Note on SC’s Directions on Misuse of Section 498A of IPC

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November 26, 2017

Section 498A of Indian Penal Code (IPC) (Cruelty by Husband or Relatives of Husband) was incorporated vide Amendment Act of 1983 with a view to punish husband and his relatives who harass or torture the wife to coerce her or her relatives to satisfy unlawful demands of dowry. The offence under Section 498A of IPC has been classified as a cognizable and non-bailable offence. The alarming increase in torture meted out to women which in some cases also led to death of women by husband or relatives of husband prompted the legislature to provide for an exclusive Chapter (Chapter XXA) which specifically dealt with ill-treatment and torture on women particularly due to demand for dowry.The provision imposes imprisonmentfor a term of 3 years and shall also be liable for fine.

In the recent past, incidences have been reported wherein the legal provision was allegedly being misused by women. In the wake of misuse of Section 498A of IPC , the Supreme Court in a recent case has issued directions with the object to prevent such misuse.

In this recent case of Rajesh Sharma & Ors. v. State of U.P. issued directions to prevent misuse of Section 498A. The core issue that arose in the appeal related to the need to check the alleged tendency of woman filing complaint under Section 498A to rope in all family members in settlement of matrimonial dispute.

In view of this concern, the Supreme Court appointed the Additional Solicitor General, Shri A.S. Nadkarni and Senior Advocate Sri V.V. Giri as amicus to assist the Court in the matter.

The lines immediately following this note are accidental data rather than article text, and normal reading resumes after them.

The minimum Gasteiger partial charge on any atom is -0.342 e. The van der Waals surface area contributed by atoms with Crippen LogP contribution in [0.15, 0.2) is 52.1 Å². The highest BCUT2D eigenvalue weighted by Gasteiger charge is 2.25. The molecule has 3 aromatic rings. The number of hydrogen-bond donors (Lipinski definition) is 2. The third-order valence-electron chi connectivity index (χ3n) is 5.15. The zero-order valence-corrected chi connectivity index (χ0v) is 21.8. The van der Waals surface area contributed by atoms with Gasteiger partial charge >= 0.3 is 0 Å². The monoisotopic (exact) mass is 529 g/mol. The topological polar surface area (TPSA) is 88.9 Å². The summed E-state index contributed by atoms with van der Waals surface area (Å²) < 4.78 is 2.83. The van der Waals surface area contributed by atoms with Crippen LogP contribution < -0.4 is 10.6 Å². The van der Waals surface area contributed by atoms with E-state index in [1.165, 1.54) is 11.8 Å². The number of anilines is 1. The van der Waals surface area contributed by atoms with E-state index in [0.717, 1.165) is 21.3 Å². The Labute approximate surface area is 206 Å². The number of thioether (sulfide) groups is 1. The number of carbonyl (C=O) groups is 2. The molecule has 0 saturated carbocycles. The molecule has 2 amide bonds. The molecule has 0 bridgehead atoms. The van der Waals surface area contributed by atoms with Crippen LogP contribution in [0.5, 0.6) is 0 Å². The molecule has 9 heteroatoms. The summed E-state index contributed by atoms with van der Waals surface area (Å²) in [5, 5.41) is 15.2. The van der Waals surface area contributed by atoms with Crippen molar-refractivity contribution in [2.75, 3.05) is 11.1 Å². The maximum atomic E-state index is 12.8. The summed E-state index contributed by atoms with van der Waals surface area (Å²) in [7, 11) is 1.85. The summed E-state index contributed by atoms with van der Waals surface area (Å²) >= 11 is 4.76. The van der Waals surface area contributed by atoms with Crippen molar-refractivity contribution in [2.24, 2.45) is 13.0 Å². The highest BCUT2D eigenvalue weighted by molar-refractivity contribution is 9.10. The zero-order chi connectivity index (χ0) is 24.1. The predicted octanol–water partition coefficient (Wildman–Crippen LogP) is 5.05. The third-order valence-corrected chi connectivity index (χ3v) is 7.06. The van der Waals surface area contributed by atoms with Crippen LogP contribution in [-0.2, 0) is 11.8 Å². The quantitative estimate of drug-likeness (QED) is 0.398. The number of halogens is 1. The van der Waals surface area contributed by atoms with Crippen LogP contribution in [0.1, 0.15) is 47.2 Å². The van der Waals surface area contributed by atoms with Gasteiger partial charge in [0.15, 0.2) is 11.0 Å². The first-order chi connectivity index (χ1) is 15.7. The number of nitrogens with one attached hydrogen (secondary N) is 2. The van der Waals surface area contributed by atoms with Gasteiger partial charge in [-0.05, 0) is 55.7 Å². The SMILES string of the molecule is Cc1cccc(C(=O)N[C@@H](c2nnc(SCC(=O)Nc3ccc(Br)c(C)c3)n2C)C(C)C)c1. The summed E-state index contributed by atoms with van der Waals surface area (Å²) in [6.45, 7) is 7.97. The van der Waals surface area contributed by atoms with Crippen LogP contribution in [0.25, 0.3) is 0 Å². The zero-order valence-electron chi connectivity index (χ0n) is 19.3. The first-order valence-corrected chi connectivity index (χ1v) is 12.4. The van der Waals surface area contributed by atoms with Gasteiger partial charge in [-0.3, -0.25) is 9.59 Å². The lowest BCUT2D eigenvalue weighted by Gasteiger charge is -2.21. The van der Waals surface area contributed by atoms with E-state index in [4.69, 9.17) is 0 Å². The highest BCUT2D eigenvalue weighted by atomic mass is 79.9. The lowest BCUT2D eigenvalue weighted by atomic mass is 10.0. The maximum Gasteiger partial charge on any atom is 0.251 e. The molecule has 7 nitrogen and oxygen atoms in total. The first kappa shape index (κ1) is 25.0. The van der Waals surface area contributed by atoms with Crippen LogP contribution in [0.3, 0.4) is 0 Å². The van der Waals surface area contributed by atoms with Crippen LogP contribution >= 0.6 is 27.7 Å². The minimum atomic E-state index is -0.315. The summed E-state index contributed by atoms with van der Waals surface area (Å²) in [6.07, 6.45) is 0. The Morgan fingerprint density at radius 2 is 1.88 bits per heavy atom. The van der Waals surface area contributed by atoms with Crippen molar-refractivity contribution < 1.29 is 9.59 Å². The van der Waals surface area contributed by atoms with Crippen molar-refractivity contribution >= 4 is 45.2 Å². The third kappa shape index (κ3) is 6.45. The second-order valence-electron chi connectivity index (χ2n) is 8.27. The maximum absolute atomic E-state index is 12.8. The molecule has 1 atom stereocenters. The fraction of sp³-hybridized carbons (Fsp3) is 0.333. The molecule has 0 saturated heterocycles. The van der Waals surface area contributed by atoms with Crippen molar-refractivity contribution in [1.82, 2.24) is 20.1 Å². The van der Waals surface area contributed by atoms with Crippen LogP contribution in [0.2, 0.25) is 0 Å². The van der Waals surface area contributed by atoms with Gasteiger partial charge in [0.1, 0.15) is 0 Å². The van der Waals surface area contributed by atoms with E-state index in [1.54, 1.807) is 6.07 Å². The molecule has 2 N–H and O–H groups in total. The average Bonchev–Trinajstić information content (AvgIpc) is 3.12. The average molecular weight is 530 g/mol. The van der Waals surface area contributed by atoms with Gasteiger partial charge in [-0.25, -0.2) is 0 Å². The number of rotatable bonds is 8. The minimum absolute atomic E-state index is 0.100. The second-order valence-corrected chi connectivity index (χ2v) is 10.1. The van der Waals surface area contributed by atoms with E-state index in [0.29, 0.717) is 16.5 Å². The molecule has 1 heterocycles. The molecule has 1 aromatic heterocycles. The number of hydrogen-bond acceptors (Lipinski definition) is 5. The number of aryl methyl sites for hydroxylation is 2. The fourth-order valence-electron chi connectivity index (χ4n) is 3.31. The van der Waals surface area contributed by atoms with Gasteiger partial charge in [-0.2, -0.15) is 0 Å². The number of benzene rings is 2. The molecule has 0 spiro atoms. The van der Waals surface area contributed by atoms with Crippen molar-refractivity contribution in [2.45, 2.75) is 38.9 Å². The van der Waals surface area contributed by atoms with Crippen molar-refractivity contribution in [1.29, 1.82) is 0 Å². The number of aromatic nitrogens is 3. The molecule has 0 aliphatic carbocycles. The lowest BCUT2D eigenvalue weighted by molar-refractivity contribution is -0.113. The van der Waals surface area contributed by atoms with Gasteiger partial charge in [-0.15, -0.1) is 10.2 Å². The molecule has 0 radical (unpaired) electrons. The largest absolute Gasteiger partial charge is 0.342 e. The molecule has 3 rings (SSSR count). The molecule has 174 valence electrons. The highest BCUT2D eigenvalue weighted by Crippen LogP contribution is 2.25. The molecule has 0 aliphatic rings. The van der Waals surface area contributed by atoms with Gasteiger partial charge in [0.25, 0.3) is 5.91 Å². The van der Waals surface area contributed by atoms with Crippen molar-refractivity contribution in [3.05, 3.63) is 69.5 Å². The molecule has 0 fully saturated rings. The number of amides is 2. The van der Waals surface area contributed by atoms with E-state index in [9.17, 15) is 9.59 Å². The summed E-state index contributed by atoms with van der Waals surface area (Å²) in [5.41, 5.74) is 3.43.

Recommendations by the Amicus in the case

a) That the allegations against all relatives of the husband cannot be taken at face value when in normal course it may only be the husband or at best his parents who may be accused of demanding dowry or causing cruelty and in order to check abuse of over implication, clear supporting material needs to be producedto proceed against other relatives of a husband

b) That there has been a growing tendency to abuse the said provision to rope in all the relatives including parents of advanced age, minor children, siblings, grand-parents and uncles on the strength of vague and exaggerated allegations without there being any verifiable evidence of physical or mental harm or injury which several times results in harassment and even arrest of innocent family members, including women and senior citizens.

c)That misuse of Section 498A has also been judicially acknowledged in several cases.

d) That in respect of relatives who are ordinarily residing outside India, the matter should proceed only if the Investigation Officer is convinced that arrest is necessary for fair investigation and In such cases impounding of passport or issuance of red corner notice should be avoided.

e) That provision of counseling under Section 14 of the Protection of Women from Domestic Violence Act, 2005, should be made mandatory before registration of a case under Section 498A .

Bench’s Verdict

The Court in the case issued directions to the Centre which might aid in preventing misuse of Law and safeguard against uncalled for arrests. While arriving at its decision, the Supreme Court noted observations made by the Courts in earlier cases and the recommendations made by the Law Commission of India. T